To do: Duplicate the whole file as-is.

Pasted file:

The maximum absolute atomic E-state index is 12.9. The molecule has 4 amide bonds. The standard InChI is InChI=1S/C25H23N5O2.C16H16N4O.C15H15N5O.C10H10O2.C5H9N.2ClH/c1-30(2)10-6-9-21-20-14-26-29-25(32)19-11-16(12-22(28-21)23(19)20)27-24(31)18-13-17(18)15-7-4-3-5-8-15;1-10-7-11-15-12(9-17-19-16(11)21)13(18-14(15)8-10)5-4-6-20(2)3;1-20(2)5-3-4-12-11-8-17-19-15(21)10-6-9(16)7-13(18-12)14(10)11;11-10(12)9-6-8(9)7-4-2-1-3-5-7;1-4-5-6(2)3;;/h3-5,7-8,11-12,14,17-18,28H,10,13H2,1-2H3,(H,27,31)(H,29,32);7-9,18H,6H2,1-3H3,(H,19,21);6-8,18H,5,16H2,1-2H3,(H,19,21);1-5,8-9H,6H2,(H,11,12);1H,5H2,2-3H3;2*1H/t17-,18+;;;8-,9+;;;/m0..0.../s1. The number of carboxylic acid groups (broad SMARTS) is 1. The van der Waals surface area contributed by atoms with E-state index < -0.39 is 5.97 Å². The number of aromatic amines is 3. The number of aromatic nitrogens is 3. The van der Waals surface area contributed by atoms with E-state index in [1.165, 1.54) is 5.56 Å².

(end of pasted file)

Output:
The maximum absolute atomic E-state index is 12.9. The molecule has 4 amide bonds. The standard InChI is InChI=1S/C25H23N5O2.C16H16N4O.C15H15N5O.C10H10O2.C5H9N.2ClH/c1-30(2)10-6-9-21-20-14-26-29-25(32)19-11-16(12-22(28-21)23(19)20)27-24(31)18-13-17(18)15-7-4-3-5-8-15;1-10-7-11-15-12(9-17-19-16(11)21)13(18-14(15)8-10)5-4-6-20(2)3;1-20(2)5-3-4-12-11-8-17-19-15(21)10-6-9(16)7-13(18-12)14(10)11;11-10(12)9-6-8(9)7-4-2-1-3-5-7;1-4-5-6(2)3;;/h3-5,7-8,11-12,14,17-18,28H,10,13H2,1-2H3,(H,27,31)(H,29,32);7-9,18H,6H2,1-3H3,(H,19,21);6-8,18H,5,16H2,1-2H3,(H,19,21);1-5,8-9H,6H2,(H,11,12);1H,5H2,2-3H3;2*1H/t17-,18+;;;8-,9+;;;/m0..0.../s1. The number of carboxylic acid groups (broad SMARTS) is 1. The van der Waals surface area contributed by atoms with E-state index < -0.39 is 5.97 Å². The number of aromatic amines is 3. The number of aromatic nitrogens is 3. The van der Waals surface area contributed by atoms with E-state index in [1.165, 1.54) is 5.56 Å².